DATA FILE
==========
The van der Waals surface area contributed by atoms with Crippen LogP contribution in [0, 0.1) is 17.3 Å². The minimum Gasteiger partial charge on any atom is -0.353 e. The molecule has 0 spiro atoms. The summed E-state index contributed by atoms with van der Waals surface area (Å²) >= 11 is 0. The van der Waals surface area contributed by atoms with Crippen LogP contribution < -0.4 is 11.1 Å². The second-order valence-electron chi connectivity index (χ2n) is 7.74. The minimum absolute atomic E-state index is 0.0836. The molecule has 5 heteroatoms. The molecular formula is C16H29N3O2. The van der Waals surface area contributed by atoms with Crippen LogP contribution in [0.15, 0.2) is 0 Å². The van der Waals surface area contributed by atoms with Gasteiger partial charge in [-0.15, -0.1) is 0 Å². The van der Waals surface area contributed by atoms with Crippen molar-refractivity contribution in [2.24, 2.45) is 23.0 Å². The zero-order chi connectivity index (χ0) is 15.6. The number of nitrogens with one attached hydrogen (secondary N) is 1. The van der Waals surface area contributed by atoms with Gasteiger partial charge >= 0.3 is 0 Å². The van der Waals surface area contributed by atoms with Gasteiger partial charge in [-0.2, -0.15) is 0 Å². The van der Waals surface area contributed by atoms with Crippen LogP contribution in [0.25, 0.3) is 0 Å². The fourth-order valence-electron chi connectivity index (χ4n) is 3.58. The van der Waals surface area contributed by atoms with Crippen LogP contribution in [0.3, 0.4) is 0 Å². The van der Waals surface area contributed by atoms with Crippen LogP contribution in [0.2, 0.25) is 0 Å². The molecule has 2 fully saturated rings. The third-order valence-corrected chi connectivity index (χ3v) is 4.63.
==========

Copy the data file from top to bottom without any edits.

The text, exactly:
The van der Waals surface area contributed by atoms with Crippen LogP contribution in [0, 0.1) is 17.3 Å². The minimum Gasteiger partial charge on any atom is -0.353 e. The molecule has 0 spiro atoms. The summed E-state index contributed by atoms with van der Waals surface area (Å²) >= 11 is 0. The van der Waals surface area contributed by atoms with Crippen LogP contribution < -0.4 is 11.1 Å². The second-order valence-electron chi connectivity index (χ2n) is 7.74. The minimum absolute atomic E-state index is 0.0836. The molecule has 5 heteroatoms. The molecular formula is C16H29N3O2. The van der Waals surface area contributed by atoms with Crippen LogP contribution in [0.15, 0.2) is 0 Å². The van der Waals surface area contributed by atoms with Gasteiger partial charge in [-0.15, -0.1) is 0 Å². The van der Waals surface area contributed by atoms with Crippen molar-refractivity contribution in [2.24, 2.45) is 23.0 Å². The zero-order chi connectivity index (χ0) is 15.6. The number of nitrogens with one attached hydrogen (secondary N) is 1. The van der Waals surface area contributed by atoms with Gasteiger partial charge >= 0.3 is 0 Å². The van der Waals surface area contributed by atoms with Gasteiger partial charge in [-0.2, -0.15) is 0 Å². The van der Waals surface area contributed by atoms with Crippen LogP contribution in [0.25, 0.3) is 0 Å². The fourth-order valence-electron chi connectivity index (χ4n) is 3.58. The van der Waals surface area contributed by atoms with Crippen LogP contribution in [0.3, 0.4) is 0 Å². The van der Waals surface area contributed by atoms with Crippen LogP contribution in [0.2, 0.25) is 0 Å². The molecule has 2 fully saturated rings. The third-order valence-corrected chi connectivity index (χ3v) is 4.63.